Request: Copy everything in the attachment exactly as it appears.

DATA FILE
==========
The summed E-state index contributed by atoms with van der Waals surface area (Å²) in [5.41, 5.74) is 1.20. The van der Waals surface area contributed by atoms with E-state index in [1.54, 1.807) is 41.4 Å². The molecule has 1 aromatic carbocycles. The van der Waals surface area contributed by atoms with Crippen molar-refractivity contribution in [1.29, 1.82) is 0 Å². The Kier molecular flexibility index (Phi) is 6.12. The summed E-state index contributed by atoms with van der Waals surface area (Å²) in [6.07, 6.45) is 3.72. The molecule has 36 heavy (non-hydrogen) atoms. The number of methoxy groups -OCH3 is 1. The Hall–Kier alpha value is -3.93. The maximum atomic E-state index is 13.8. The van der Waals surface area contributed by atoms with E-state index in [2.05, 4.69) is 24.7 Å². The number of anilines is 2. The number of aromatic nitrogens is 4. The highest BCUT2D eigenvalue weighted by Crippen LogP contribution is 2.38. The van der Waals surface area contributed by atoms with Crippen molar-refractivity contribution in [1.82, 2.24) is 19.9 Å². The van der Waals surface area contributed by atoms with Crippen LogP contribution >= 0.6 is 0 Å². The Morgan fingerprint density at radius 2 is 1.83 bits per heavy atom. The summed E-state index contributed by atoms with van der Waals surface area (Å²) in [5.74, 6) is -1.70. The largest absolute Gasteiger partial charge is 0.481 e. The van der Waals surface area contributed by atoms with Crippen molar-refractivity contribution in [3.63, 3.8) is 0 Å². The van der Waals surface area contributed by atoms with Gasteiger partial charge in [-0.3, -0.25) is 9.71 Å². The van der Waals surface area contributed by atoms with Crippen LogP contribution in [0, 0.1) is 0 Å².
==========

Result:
The summed E-state index contributed by atoms with van der Waals surface area (Å²) in [5.41, 5.74) is 1.20. The van der Waals surface area contributed by atoms with E-state index in [1.54, 1.807) is 41.4 Å². The molecule has 1 aromatic carbocycles. The van der Waals surface area contributed by atoms with Crippen molar-refractivity contribution in [1.29, 1.82) is 0 Å². The Kier molecular flexibility index (Phi) is 6.12. The summed E-state index contributed by atoms with van der Waals surface area (Å²) in [6.07, 6.45) is 3.72. The molecule has 36 heavy (non-hydrogen) atoms. The number of methoxy groups -OCH3 is 1. The Hall–Kier alpha value is -3.93. The maximum atomic E-state index is 13.8. The van der Waals surface area contributed by atoms with E-state index in [2.05, 4.69) is 24.7 Å². The number of anilines is 2. The number of aromatic nitrogens is 4. The highest BCUT2D eigenvalue weighted by Crippen LogP contribution is 2.38. The van der Waals surface area contributed by atoms with Crippen molar-refractivity contribution in [1.82, 2.24) is 19.9 Å². The van der Waals surface area contributed by atoms with Crippen LogP contribution >= 0.6 is 0 Å². The Morgan fingerprint density at radius 2 is 1.83 bits per heavy atom. The summed E-state index contributed by atoms with van der Waals surface area (Å²) in [5.74, 6) is -1.70. The largest absolute Gasteiger partial charge is 0.481 e. The van der Waals surface area contributed by atoms with Crippen molar-refractivity contribution in [3.63, 3.8) is 0 Å². The van der Waals surface area contributed by atoms with Gasteiger partial charge in [-0.3, -0.25) is 9.71 Å². The van der Waals surface area contributed by atoms with Crippen LogP contribution in [0, 0.1) is 0 Å².